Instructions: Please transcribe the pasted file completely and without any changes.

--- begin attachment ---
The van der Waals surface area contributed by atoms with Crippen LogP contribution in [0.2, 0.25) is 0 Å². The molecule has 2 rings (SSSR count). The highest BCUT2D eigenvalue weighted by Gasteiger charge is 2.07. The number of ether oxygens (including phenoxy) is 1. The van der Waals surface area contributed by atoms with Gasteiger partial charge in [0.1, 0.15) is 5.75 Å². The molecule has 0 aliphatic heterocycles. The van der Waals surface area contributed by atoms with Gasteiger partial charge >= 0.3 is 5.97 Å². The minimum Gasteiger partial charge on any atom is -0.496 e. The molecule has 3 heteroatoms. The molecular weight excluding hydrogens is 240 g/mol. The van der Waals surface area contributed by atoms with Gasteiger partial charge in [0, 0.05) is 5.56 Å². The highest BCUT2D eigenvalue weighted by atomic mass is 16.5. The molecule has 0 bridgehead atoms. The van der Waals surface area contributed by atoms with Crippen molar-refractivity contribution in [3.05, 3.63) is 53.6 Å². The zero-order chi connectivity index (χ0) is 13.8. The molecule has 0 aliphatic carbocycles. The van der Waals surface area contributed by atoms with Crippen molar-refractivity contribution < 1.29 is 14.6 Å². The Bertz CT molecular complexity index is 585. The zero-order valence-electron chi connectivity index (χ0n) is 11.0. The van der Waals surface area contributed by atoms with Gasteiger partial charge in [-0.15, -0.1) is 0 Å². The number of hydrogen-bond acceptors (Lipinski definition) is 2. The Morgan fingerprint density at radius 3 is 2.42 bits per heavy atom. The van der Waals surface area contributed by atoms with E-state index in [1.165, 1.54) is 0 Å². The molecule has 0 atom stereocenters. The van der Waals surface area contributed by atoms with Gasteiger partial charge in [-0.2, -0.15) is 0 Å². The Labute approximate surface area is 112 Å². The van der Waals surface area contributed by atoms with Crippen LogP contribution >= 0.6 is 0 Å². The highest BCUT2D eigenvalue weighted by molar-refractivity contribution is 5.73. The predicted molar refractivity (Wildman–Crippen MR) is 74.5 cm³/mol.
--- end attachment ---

The van der Waals surface area contributed by atoms with Crippen LogP contribution in [0.2, 0.25) is 0 Å². The molecule has 2 rings (SSSR count). The highest BCUT2D eigenvalue weighted by Gasteiger charge is 2.07. The number of ether oxygens (including phenoxy) is 1. The van der Waals surface area contributed by atoms with Gasteiger partial charge in [0.1, 0.15) is 5.75 Å². The molecule has 0 aliphatic heterocycles. The van der Waals surface area contributed by atoms with Gasteiger partial charge >= 0.3 is 5.97 Å². The minimum Gasteiger partial charge on any atom is -0.496 e. The molecule has 3 heteroatoms. The molecular weight excluding hydrogens is 240 g/mol. The van der Waals surface area contributed by atoms with Gasteiger partial charge in [0, 0.05) is 5.56 Å². The highest BCUT2D eigenvalue weighted by atomic mass is 16.5. The molecule has 0 bridgehead atoms. The van der Waals surface area contributed by atoms with Crippen molar-refractivity contribution in [3.05, 3.63) is 53.6 Å². The zero-order chi connectivity index (χ0) is 13.8. The molecule has 0 aliphatic carbocycles. The van der Waals surface area contributed by atoms with Crippen molar-refractivity contribution < 1.29 is 14.6 Å². The Bertz CT molecular complexity index is 585. The zero-order valence-electron chi connectivity index (χ0n) is 11.0. The van der Waals surface area contributed by atoms with Gasteiger partial charge in [-0.15, -0.1) is 0 Å². The number of hydrogen-bond acceptors (Lipinski definition) is 2. The Morgan fingerprint density at radius 3 is 2.42 bits per heavy atom. The van der Waals surface area contributed by atoms with E-state index in [1.165, 1.54) is 0 Å². The molecule has 0 atom stereocenters. The van der Waals surface area contributed by atoms with Gasteiger partial charge in [-0.2, -0.15) is 0 Å². The Labute approximate surface area is 112 Å². The van der Waals surface area contributed by atoms with Crippen LogP contribution >= 0.6 is 0 Å². The highest BCUT2D eigenvalue weighted by molar-refractivity contribution is 5.73. The predicted molar refractivity (Wildman–Crippen MR) is 74.5 cm³/mol.